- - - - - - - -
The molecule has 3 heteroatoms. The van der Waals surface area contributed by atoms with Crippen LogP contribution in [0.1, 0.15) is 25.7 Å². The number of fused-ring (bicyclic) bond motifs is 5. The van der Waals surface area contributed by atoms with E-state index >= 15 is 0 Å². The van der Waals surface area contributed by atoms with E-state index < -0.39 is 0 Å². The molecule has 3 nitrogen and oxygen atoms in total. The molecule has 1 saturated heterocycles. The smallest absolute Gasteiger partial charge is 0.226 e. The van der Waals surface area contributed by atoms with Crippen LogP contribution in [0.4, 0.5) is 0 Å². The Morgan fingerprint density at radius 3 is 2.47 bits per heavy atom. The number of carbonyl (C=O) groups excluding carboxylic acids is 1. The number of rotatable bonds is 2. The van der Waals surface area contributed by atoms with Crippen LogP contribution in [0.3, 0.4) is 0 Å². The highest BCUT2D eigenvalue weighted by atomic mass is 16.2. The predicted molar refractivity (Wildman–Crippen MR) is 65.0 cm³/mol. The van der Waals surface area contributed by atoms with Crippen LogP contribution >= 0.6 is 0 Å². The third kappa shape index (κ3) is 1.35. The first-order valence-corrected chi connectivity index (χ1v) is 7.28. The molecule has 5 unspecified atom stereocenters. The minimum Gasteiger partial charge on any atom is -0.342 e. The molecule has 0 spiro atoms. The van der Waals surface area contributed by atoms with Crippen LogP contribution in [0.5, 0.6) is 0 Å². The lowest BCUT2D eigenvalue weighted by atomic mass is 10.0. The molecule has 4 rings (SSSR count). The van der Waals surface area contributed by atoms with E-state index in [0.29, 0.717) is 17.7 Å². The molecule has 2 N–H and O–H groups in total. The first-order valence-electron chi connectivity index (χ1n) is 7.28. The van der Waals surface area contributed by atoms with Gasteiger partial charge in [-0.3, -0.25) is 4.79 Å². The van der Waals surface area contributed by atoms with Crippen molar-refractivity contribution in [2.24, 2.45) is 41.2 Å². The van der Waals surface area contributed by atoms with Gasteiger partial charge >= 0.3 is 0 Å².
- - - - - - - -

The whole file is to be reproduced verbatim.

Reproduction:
The molecule has 3 heteroatoms. The van der Waals surface area contributed by atoms with Crippen LogP contribution in [0.1, 0.15) is 25.7 Å². The number of fused-ring (bicyclic) bond motifs is 5. The van der Waals surface area contributed by atoms with E-state index >= 15 is 0 Å². The van der Waals surface area contributed by atoms with E-state index < -0.39 is 0 Å². The molecule has 3 nitrogen and oxygen atoms in total. The molecule has 1 saturated heterocycles. The smallest absolute Gasteiger partial charge is 0.226 e. The van der Waals surface area contributed by atoms with Crippen LogP contribution in [0.4, 0.5) is 0 Å². The Morgan fingerprint density at radius 3 is 2.47 bits per heavy atom. The number of carbonyl (C=O) groups excluding carboxylic acids is 1. The number of rotatable bonds is 2. The van der Waals surface area contributed by atoms with Crippen LogP contribution in [0.3, 0.4) is 0 Å². The highest BCUT2D eigenvalue weighted by atomic mass is 16.2. The predicted molar refractivity (Wildman–Crippen MR) is 65.0 cm³/mol. The van der Waals surface area contributed by atoms with Crippen LogP contribution >= 0.6 is 0 Å². The third kappa shape index (κ3) is 1.35. The first-order valence-corrected chi connectivity index (χ1v) is 7.28. The molecule has 5 unspecified atom stereocenters. The minimum Gasteiger partial charge on any atom is -0.342 e. The molecule has 0 spiro atoms. The van der Waals surface area contributed by atoms with Crippen LogP contribution in [0.5, 0.6) is 0 Å². The lowest BCUT2D eigenvalue weighted by atomic mass is 10.0. The molecule has 4 rings (SSSR count). The van der Waals surface area contributed by atoms with E-state index in [0.29, 0.717) is 17.7 Å². The molecule has 2 N–H and O–H groups in total. The first-order valence-electron chi connectivity index (χ1n) is 7.28. The van der Waals surface area contributed by atoms with Gasteiger partial charge in [-0.3, -0.25) is 4.79 Å². The van der Waals surface area contributed by atoms with Crippen molar-refractivity contribution in [2.24, 2.45) is 41.2 Å². The van der Waals surface area contributed by atoms with Gasteiger partial charge >= 0.3 is 0 Å².